Back in the boat you now have to heave the heavy bags of shell over the side and begin grading them for legal sale. Having many years of experience I cull very few. Shell are graded by size/species as per buyer preference and stored in 5 gal buckets. Add water to buckets to prolong shell life, and cover with burlap bags to protect from sun. Lunch time.

Make another dive just like the first. If there is enough time in the day after the 2nd dive to get one more bag, you get one more bag. Grade and store shell as before, time to pack it in and head for the truck. Load boat on trailer, put on street clothes. Head for shell buyer. With any luck there will not be a long wait, get boat as close as possible to shakers. (Shakers are long 20′ at least, steel tubes. These shakers have multitudes of holes in them sized for various sizes of shell. These shakers often can grade up to 2 or 3 sizes.) Transfer shell from buckets to the shakers. The shell proceed through shaker, grading shell to legal sizes and/or buyer preference (if you have them graded well and buyer trusts you you can often dump straight into wheelbarrow, either way this is the 3rd time they are handled) Manhandle the wheelbarrow to the scales (4th time they have been handled), get your weight (400-600 lb avg.), dump the shell. Get paid.

Drive home. If you are lucky you drag back in by 6:30-7:00 PM, hoping the wife has supper ready, watch the news for the weather forecast, go to bed to get up and do it again tomorrow.

This was my life for over 30 yrs. I worked through winter, summer, and all kinds of weather. Strong current, high winds, you name it Ive seen it. When things got rough, the waves were rolling, and the sky turns black I was there, only giving up when the lightning demanded common sense enough to run. I worked in water as shallow as 5 feet deep, and as far down as 70 feet deep. I worked the Tennessee river, the Cumberland river (both in Tn.), the Mississippi river up in Iowa/Illinois, and made a trip to Texas a long time ago to work the Guadalupe river. Also hit a lake in Texas on the way home from the Guadalupe, I forget the name now…

Self employment also means you have to be a mechanic. Trucks need fixing, trailers need lights, air systems require maintenance, boat motors have bad days, and you better have plenty of tools, parts, tubing, fuel line, air fittings, hose clamps, duct tape and bailing wire if you don’t want to go home early. Sometimes having these things means you get to go home, instead of being stranded on the water. Even being as prepared as possible however, there were many times in my career I had to sit on the bow of the boat and paddle my way in. One quickly learns it is wise to pack some extra water and a few snacks in your lunch box. They do come in handy when things go wrong.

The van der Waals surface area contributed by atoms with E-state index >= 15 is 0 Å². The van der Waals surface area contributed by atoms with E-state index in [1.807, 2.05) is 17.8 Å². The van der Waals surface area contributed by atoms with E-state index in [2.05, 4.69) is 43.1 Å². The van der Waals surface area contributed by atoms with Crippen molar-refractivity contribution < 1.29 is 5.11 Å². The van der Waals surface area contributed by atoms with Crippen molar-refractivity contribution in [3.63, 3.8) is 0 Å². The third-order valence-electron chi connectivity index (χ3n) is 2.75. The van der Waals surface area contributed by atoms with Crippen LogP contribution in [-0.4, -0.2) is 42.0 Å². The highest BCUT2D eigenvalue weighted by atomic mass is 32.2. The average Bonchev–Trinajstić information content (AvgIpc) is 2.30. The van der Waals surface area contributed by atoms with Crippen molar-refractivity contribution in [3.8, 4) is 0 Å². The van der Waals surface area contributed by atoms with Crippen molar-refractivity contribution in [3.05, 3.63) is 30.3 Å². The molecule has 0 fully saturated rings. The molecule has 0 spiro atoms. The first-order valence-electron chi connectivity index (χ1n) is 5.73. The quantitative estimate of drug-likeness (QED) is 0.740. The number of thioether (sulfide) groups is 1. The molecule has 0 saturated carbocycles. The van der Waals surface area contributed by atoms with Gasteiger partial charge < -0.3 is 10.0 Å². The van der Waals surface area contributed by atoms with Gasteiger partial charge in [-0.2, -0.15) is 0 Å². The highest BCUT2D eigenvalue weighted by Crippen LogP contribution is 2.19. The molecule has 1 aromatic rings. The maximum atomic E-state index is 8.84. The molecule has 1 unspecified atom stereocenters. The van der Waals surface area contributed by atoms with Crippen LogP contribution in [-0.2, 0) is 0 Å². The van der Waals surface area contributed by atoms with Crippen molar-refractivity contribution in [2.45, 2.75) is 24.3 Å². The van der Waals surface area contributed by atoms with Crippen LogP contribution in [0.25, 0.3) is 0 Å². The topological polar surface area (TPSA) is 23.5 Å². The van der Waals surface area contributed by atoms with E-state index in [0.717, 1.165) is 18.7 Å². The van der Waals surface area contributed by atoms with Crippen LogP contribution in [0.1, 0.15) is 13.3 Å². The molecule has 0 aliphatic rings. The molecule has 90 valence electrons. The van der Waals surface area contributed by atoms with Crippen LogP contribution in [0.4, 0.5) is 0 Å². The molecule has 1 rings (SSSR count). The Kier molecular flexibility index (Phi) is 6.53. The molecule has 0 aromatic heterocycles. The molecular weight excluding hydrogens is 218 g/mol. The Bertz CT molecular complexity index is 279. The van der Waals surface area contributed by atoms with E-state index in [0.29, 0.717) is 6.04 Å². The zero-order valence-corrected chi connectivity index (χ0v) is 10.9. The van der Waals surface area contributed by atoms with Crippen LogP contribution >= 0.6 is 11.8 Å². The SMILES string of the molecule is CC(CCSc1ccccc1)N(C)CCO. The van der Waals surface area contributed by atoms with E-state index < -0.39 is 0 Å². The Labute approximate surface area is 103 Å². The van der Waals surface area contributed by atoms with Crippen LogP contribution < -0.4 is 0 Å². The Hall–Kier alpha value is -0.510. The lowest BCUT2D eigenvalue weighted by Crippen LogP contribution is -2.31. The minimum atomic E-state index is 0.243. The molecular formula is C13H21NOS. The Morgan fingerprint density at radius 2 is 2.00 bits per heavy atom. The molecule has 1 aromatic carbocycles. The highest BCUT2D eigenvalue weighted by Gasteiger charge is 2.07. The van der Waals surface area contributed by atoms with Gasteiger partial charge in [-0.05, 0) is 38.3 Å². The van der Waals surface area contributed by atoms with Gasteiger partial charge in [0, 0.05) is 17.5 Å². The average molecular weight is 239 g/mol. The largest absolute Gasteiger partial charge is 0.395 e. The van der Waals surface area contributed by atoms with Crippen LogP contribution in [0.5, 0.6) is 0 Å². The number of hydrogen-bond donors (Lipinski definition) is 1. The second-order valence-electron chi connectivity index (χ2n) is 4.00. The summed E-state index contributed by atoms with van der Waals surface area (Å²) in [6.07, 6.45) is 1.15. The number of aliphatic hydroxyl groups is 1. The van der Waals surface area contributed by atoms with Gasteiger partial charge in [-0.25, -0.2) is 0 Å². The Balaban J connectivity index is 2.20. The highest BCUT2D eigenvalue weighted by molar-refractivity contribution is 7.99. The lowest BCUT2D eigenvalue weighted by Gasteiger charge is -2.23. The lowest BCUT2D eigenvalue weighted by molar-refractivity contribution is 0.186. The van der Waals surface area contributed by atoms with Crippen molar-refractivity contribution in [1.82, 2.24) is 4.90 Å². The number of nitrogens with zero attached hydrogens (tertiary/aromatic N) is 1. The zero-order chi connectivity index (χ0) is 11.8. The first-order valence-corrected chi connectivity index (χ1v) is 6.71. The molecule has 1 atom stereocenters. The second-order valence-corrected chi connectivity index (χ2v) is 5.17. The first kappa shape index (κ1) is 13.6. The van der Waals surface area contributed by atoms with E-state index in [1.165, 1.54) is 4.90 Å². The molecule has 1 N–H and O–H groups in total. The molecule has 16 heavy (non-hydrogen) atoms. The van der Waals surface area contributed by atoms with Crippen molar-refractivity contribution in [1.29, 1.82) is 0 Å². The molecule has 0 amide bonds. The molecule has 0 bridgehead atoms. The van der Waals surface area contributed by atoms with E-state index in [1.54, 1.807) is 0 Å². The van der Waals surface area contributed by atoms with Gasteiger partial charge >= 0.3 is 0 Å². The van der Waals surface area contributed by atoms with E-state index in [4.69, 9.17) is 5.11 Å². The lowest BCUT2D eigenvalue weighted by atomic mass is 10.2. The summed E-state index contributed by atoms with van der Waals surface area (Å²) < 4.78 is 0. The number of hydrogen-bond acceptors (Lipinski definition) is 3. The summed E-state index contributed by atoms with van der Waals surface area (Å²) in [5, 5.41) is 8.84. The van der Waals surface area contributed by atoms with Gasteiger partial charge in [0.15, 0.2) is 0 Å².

These are the duties of a shell harvesting commercial diver. It is a rough way to live, but I miss it. Very few can say they have enjoyed darn near every day of work for 3 decades. Every day a new adventure, and a tale to tell. If my body were able, I’d be seeing you on the river. (end of my SS report)

What do shells look like? This is 2 shell sacks worth of shells. Close to 250 lbs of shell here, it is hard to tell how deep this pile is from this angle. Trust me, I was on ‘em this day, the pile is probably close to a foot deep in the middle. The large ones are called Washboards, the roundish ones are Ebony, the other ridged shell here are known as Three Ridge, for obvious reasons… These shells were of a very good quality and hardly any were too small to keep. At far left in the pic is a pair of “Coke” cans. Stainless steel tanks used to make fountain cola drinks. They have been repurposed as air tanks. Top left is my helmet, you can just barely see the edge of it, as well as a small part of the halogen light. That strap there top right of center is part of the weight belt harness. Of course the mask and regulator are obvious.


The shell are bought by the local buyers and resold to buyers overseas, mostly Japan and China. The local shell buyers process the shell by cooking the meat out of them. The meat, sad to say, is discarded. The shell are shipped to the overseas buyers who then cut through the thick part of the shell and make mother of pearl squares. These squares are then made into perfect circles. Now you have mother of pearl beads. These beads are then implanted into oysters. The oysters are kept in hanging baskets for a year or two. They then bring up the oysters and harvest the cultured pearls.